physical findings deviate from the norm. Typically following
pneumonectomy, the empty space is filled with air. This space
gradually accumulates with fluid over weeks to months. The
gradual resorption of air and replacement with fluid eliminates
the need for a chest tube post-pneumonectomy.2 Complete
opacification on chest radiograph eventually occurs in most
patients, however a small fraction of patients with post-pneumonectomy will have residual air.5
In addition to the gradual accumulation of fluid, the
post-pneumonectomy space shrinks, resulting in the elevation
of the ipsilateral hemi-diaphragm, shifting of the mediastinum
towards the post-pneumonectomy space, and hyperinflation
and encroachment of the remaining lung into the post-pneumonectomy space (Figure 2 & 3).
Figure 1. Upright Xray Chest on admission.
The Medicine Forum
Figure 2. CT Chest; Note the heart shifts into the vacant right pleural space.
Figure 3. CT Chest; Note the left lung encroaching into the right pleural space.
Although uncommon, fluid can accumulate more rapidly during
the first 3 days after surgery. When this occurs, hemothorax
and chylothorax must be worked up and ruled out. Rapid
post-pneumonectomy edema carries a high mortality rate of
more than 50%.6
Pneumonectomy has predictable effects on the positions of
other vital organs depending on which lung is removed. In a
right pneumonectomy, elevation of the right hemi-diaphragm
can result in an elevation of the liver into the right post-pneumonectomy space. The heart and great vessels eventually shift into
the vacant right post-pneumonectomy space.7 These findings
are evident on our patient’s imaging. In a left pneumonectomy,
the heart rotates counterclockwise into the vacant left
post-pneumonectomy space.8
In light of these anatomical changes, several complications
can occur. One complication is a direct result of the severe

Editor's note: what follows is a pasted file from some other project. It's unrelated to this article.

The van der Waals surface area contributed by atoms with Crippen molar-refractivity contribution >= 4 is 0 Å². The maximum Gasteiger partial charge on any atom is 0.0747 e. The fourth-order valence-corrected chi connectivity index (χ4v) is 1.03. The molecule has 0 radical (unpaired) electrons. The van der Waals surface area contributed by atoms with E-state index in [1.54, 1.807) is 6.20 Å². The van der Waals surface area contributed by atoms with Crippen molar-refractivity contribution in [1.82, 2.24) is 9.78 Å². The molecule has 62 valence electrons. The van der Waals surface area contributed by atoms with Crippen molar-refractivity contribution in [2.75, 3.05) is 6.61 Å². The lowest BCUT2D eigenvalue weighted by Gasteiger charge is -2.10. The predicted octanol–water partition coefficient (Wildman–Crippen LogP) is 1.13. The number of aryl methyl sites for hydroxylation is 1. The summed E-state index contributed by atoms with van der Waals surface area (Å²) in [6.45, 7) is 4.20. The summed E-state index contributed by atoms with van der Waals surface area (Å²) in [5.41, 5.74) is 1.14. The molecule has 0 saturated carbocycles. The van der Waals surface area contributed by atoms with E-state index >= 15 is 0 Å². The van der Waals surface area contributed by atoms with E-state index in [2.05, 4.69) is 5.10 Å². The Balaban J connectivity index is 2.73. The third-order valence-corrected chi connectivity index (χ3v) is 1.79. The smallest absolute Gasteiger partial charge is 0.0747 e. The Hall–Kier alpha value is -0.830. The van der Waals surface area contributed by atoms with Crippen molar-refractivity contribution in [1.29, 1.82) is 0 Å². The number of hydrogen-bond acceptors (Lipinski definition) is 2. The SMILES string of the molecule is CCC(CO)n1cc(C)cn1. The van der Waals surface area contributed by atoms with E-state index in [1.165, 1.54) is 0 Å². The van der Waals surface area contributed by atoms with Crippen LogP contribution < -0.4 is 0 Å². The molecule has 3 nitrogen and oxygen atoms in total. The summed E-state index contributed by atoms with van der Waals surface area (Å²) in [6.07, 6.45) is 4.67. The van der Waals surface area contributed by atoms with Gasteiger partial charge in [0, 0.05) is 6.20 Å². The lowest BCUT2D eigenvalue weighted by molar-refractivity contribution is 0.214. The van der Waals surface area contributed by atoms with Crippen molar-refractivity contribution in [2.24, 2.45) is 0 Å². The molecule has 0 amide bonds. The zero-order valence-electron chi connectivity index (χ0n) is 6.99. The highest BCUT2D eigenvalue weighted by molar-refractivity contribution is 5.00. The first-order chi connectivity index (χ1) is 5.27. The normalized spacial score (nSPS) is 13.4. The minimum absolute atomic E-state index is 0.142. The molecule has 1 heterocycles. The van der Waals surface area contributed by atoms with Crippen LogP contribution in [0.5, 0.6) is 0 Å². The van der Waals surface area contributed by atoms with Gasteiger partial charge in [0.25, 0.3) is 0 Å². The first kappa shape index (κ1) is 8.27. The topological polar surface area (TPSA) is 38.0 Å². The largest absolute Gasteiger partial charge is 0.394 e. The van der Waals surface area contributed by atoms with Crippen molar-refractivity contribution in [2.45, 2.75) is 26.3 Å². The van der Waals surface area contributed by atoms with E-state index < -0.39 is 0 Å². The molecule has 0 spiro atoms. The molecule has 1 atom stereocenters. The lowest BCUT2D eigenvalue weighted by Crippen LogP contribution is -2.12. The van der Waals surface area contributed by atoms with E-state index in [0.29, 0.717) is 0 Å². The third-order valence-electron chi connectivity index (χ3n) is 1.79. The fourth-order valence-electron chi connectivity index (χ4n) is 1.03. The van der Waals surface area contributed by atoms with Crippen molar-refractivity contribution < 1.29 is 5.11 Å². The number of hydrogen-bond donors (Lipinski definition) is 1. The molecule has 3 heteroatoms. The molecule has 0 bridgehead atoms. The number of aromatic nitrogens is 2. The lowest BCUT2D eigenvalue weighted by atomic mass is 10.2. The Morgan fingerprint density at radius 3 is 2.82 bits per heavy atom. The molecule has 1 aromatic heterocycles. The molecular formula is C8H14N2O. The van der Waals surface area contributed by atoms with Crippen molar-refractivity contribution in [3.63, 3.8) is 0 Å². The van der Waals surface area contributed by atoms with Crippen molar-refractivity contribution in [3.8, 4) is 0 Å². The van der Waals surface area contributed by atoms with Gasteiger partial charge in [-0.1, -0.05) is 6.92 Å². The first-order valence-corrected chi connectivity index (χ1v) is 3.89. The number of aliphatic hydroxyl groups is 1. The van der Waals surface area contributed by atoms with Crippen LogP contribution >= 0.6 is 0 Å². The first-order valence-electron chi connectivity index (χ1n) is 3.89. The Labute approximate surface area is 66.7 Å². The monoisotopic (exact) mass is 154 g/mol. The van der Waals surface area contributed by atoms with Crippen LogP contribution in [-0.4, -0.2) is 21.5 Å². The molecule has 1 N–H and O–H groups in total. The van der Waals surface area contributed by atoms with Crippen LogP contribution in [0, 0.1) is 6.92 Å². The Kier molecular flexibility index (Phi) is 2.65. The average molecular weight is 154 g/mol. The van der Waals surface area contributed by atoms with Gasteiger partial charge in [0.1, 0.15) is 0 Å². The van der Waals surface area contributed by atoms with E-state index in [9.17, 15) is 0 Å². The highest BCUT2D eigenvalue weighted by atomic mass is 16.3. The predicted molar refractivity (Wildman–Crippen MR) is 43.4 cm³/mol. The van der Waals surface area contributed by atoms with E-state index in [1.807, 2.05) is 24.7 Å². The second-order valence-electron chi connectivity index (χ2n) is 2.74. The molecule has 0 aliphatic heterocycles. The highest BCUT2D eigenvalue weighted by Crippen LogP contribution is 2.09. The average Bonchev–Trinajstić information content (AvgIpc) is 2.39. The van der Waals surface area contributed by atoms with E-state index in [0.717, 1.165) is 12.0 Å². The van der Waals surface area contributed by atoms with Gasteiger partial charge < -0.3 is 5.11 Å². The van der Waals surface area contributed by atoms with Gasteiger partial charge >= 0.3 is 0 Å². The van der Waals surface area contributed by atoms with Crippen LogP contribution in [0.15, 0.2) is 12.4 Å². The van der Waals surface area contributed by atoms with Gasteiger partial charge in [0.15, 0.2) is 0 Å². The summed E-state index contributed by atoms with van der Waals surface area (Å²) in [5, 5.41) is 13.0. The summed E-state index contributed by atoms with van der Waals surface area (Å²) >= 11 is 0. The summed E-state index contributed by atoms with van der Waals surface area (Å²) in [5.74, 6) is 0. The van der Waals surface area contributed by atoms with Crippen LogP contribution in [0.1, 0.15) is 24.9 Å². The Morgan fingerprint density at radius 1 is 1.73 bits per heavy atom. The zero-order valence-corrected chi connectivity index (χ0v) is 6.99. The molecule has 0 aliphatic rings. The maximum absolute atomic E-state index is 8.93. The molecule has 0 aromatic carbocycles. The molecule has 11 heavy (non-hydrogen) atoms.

shifting of the mediastinum, called “post-pneumonectomy
syndrome.” The surgical incidence for post-pneumonectomy
syndrome is 1 in 640 cases, with young age and female sex as
strong risk factors.9-12 This phenomenon causes large airway
obstruction due to the narrowing and stretching of the main
bronchus. Symptoms typically present as progressive dyspnea,
cough, inspiratory stridor, and recurrent pneumonia5. Another
complication is the formation of bronchopleural fistulas.
The incidence of bronchopleural fistulas associated with
pneumonectomy is approximately 5% with a mortality of 1623%.13 The frequency of bronchopleural fistulas is higher for
right-sided pneumonectomies.5 Symptoms can present as fever,
productive cough, hemoptysis, subcutaneous emphysema,
Case Reports
and persistent air leak from a chest tube. Other complications
of pneumonectomy include esophageal fistula, pulmonary
edema, arrhythmias and intracardiac shunting. 13 Chronic
pneumonectomy complications include tumor recurrence and
In our case, we present a patient with post-pneumonectomy
changes with radiologic findings on imaging. Given her history
of right pneumonectomy, these findings were consistent with
post-pneumonectomy changes. Incidentally, the patient was
also found to have concomitant small cell lung cancer. With an
understanding of post-pneumonectomy changes, our patient
was correctly diagnosed and appropriately treated. Performing
unnecessary tests and procedures can carry an increased risk
of mortality, thus it is important to be aware of post-surgical
changes and their complications both on physical examination
and imaging studies.8
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“Dahab, Egypt”, photograph by Sameh Gaballa, MD